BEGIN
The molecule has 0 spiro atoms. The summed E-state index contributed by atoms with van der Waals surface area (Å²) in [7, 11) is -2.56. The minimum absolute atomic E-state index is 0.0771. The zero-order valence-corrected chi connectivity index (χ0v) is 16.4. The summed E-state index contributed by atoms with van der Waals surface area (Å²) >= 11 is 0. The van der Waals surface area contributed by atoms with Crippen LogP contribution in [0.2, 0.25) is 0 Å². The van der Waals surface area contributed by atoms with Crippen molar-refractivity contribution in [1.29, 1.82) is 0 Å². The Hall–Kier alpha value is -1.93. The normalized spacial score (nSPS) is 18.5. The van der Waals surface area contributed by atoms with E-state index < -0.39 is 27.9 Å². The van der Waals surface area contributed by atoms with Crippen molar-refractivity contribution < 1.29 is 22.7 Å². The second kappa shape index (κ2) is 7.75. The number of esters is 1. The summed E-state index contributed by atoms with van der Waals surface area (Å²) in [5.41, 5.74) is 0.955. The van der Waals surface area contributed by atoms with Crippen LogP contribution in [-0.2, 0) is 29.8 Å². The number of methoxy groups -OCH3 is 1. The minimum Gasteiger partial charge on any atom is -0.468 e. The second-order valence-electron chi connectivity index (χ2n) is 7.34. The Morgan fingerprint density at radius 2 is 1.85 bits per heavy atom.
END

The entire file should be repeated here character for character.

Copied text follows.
The molecule has 0 spiro atoms. The summed E-state index contributed by atoms with van der Waals surface area (Å²) in [7, 11) is -2.56. The minimum absolute atomic E-state index is 0.0771. The zero-order valence-corrected chi connectivity index (χ0v) is 16.4. The summed E-state index contributed by atoms with van der Waals surface area (Å²) >= 11 is 0. The van der Waals surface area contributed by atoms with Crippen LogP contribution in [0.2, 0.25) is 0 Å². The van der Waals surface area contributed by atoms with Crippen molar-refractivity contribution in [1.29, 1.82) is 0 Å². The Hall–Kier alpha value is -1.93. The normalized spacial score (nSPS) is 18.5. The van der Waals surface area contributed by atoms with E-state index < -0.39 is 27.9 Å². The van der Waals surface area contributed by atoms with Crippen molar-refractivity contribution < 1.29 is 22.7 Å². The second kappa shape index (κ2) is 7.75. The number of esters is 1. The summed E-state index contributed by atoms with van der Waals surface area (Å²) in [5.41, 5.74) is 0.955. The van der Waals surface area contributed by atoms with Crippen LogP contribution in [-0.2, 0) is 29.8 Å². The number of methoxy groups -OCH3 is 1. The minimum Gasteiger partial charge on any atom is -0.468 e. The second-order valence-electron chi connectivity index (χ2n) is 7.34. The Morgan fingerprint density at radius 2 is 1.85 bits per heavy atom.